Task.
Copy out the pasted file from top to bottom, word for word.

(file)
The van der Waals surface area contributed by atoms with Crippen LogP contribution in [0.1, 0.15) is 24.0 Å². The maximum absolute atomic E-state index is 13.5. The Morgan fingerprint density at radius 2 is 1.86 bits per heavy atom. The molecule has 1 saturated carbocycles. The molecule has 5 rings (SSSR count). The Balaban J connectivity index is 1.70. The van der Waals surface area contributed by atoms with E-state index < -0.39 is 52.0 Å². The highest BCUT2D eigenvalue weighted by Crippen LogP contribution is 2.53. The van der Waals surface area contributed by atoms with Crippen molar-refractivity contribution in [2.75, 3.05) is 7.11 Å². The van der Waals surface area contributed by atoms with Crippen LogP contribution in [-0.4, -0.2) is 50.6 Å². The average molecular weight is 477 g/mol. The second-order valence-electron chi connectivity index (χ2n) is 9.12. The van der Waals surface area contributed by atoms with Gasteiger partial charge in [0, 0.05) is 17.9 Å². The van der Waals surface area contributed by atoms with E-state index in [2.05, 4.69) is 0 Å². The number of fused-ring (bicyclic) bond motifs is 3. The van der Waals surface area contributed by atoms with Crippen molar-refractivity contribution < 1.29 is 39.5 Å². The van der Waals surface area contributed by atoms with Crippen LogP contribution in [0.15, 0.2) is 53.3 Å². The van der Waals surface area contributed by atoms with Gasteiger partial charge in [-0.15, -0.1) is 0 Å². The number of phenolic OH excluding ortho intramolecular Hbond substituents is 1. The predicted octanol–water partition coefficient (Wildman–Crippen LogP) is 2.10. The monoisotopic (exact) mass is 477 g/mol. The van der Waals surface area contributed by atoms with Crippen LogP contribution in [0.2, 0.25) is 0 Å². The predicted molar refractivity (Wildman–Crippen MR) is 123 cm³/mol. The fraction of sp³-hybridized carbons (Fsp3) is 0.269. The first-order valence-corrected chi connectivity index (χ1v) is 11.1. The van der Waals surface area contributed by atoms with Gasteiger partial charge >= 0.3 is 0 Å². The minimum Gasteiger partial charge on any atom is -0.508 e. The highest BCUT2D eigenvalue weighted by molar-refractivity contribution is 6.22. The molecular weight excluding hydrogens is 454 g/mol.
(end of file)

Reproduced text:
The van der Waals surface area contributed by atoms with Crippen LogP contribution in [0.1, 0.15) is 24.0 Å². The maximum absolute atomic E-state index is 13.5. The Morgan fingerprint density at radius 2 is 1.86 bits per heavy atom. The molecule has 1 saturated carbocycles. The molecule has 5 rings (SSSR count). The Balaban J connectivity index is 1.70. The van der Waals surface area contributed by atoms with E-state index < -0.39 is 52.0 Å². The highest BCUT2D eigenvalue weighted by Crippen LogP contribution is 2.53. The van der Waals surface area contributed by atoms with Crippen molar-refractivity contribution in [2.75, 3.05) is 7.11 Å². The van der Waals surface area contributed by atoms with Crippen LogP contribution in [-0.4, -0.2) is 50.6 Å². The average molecular weight is 477 g/mol. The second-order valence-electron chi connectivity index (χ2n) is 9.12. The van der Waals surface area contributed by atoms with Gasteiger partial charge in [0, 0.05) is 17.9 Å². The van der Waals surface area contributed by atoms with E-state index in [2.05, 4.69) is 0 Å². The number of fused-ring (bicyclic) bond motifs is 3. The van der Waals surface area contributed by atoms with Crippen molar-refractivity contribution < 1.29 is 39.5 Å². The van der Waals surface area contributed by atoms with Crippen LogP contribution in [0.15, 0.2) is 53.3 Å². The van der Waals surface area contributed by atoms with Gasteiger partial charge in [-0.15, -0.1) is 0 Å². The number of phenolic OH excluding ortho intramolecular Hbond substituents is 1. The predicted octanol–water partition coefficient (Wildman–Crippen LogP) is 2.10. The monoisotopic (exact) mass is 477 g/mol. The van der Waals surface area contributed by atoms with Crippen LogP contribution in [0.2, 0.25) is 0 Å². The predicted molar refractivity (Wildman–Crippen MR) is 123 cm³/mol. The fraction of sp³-hybridized carbons (Fsp3) is 0.269. The first-order valence-corrected chi connectivity index (χ1v) is 11.1. The van der Waals surface area contributed by atoms with Gasteiger partial charge >= 0.3 is 0 Å². The minimum Gasteiger partial charge on any atom is -0.508 e. The highest BCUT2D eigenvalue weighted by molar-refractivity contribution is 6.22. The molecular weight excluding hydrogens is 454 g/mol.